Hours after a 15-year-old boy was shot, robbed of his sneakers and left to die on a Reading street, investigators searched Facebook for clues.
They found an incriminating message posted on the Facebook page of one of the young men thought to be involved in the Sept. 12 slaying of Willy Tineo-Ferreira on Green Street, according to Berks County District Attorney John T. Adams.
The message was one piece of evidence that police used to identify four suspects who were arrested the next day.
“We have used Facebook in a number of different ways to investigate crimes because young people, especially kids, will put things on their Facebook page that are incriminating,” Adams said.
Law-enforcement sources say they are increasingly using Facebook as an investigative tool. But they also see it as a double-edged sword that can be used against officers who are careless in their personal postings.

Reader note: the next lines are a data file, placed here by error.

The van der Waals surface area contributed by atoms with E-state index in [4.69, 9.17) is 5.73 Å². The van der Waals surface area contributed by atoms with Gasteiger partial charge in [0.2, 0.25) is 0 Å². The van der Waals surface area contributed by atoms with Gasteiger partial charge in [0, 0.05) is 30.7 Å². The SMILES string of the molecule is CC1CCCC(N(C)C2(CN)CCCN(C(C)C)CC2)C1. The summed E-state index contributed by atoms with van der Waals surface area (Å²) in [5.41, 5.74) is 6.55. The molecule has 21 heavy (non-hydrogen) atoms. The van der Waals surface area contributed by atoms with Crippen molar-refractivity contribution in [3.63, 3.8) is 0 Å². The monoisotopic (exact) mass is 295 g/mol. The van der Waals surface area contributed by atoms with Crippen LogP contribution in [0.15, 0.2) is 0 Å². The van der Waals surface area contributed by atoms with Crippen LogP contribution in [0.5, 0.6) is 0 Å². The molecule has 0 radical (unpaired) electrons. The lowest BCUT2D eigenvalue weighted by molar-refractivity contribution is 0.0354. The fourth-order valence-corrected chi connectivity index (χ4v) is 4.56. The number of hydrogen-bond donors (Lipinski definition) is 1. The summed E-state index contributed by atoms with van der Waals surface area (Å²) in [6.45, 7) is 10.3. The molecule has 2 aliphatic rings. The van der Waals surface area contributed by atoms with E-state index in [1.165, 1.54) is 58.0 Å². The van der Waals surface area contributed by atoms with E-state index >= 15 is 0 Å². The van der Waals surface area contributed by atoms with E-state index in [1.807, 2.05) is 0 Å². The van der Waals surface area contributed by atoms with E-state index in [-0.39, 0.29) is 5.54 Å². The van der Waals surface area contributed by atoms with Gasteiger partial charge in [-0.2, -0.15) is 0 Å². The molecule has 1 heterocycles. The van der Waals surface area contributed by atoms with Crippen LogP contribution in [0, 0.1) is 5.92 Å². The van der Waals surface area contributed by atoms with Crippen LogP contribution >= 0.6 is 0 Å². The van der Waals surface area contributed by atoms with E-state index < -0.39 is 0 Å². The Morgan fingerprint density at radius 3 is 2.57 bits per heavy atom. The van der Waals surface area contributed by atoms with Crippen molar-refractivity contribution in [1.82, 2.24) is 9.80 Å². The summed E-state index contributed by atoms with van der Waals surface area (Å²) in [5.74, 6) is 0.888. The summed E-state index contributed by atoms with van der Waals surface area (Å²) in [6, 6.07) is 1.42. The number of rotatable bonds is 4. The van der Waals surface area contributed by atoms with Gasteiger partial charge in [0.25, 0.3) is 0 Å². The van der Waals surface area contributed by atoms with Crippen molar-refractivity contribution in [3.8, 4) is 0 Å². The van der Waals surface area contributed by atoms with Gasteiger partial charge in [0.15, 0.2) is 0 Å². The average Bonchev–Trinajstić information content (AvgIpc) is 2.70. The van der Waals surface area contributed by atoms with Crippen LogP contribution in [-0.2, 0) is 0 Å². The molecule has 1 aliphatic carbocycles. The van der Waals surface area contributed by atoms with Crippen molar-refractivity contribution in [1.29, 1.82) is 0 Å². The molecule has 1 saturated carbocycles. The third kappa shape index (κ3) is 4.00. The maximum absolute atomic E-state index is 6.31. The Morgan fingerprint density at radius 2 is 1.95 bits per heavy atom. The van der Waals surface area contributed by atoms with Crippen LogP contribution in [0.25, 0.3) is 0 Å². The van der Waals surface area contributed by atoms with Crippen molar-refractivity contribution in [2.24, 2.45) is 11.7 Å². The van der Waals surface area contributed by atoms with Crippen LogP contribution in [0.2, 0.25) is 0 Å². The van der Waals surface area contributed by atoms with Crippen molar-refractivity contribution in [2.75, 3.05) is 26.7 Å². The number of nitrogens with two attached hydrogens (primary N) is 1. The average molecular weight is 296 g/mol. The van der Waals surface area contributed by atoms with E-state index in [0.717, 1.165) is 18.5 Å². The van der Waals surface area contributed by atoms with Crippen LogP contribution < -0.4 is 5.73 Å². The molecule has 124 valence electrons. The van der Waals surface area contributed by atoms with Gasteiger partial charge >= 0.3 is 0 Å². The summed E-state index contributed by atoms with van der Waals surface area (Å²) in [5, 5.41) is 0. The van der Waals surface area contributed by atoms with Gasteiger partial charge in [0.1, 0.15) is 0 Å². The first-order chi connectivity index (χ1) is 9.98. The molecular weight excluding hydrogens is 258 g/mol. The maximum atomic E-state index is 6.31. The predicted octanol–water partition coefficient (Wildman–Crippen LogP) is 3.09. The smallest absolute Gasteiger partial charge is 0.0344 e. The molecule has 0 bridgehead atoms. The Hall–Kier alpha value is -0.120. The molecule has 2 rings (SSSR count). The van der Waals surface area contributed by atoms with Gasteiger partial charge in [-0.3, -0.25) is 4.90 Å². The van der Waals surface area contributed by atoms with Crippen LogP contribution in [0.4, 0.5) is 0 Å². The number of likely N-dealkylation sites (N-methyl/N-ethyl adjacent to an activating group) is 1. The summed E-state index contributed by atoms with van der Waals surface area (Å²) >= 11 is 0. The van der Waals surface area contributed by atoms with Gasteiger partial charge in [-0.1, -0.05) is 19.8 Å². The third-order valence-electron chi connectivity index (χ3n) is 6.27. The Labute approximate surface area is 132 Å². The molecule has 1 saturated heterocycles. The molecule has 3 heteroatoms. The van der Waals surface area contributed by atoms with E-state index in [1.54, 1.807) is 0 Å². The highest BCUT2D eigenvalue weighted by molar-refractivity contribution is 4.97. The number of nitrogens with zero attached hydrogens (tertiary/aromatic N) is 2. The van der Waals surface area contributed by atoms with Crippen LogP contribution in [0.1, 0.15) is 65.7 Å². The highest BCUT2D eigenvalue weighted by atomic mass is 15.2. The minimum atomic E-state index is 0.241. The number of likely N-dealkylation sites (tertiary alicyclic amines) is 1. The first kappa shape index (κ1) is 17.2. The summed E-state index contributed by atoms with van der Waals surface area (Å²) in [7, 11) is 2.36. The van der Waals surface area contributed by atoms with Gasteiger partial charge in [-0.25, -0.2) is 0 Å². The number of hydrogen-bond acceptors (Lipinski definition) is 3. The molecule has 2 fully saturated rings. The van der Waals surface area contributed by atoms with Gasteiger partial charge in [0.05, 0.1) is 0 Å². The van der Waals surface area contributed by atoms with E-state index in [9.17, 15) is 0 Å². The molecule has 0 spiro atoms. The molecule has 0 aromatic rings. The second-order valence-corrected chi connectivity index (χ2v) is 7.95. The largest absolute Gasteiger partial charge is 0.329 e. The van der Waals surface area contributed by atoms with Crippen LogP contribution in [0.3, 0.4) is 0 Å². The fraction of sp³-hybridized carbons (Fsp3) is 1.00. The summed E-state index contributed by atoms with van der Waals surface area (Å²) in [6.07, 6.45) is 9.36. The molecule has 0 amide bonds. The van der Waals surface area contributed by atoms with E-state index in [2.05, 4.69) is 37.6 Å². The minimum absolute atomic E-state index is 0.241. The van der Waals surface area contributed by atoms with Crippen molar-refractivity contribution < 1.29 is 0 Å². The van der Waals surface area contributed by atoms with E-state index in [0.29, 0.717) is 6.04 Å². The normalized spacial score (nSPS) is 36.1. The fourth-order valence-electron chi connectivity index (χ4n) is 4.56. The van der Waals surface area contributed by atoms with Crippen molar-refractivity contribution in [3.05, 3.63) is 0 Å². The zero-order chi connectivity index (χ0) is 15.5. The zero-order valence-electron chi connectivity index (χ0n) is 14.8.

Last week, Berks detectives in the DA’s forensic services unit used social media to find an 18-year-old woman whose parents reported her missing, Adams said.
The woman’s parents were concerned because their daughter, who is developmentally disabled and easily persuaded, had been communicating with men through her MySpace account.
Detectives searched the woman’s computer and found the address of a Downingtown, Chester County, man with whom she had been communicating. They found the woman unharmed at the residence, where she had gone willingly.
While Facebook and other social media can be law-enforcement assets, they also can be liabilities. To read the rest of this article from the Reading Eagle Times, click here.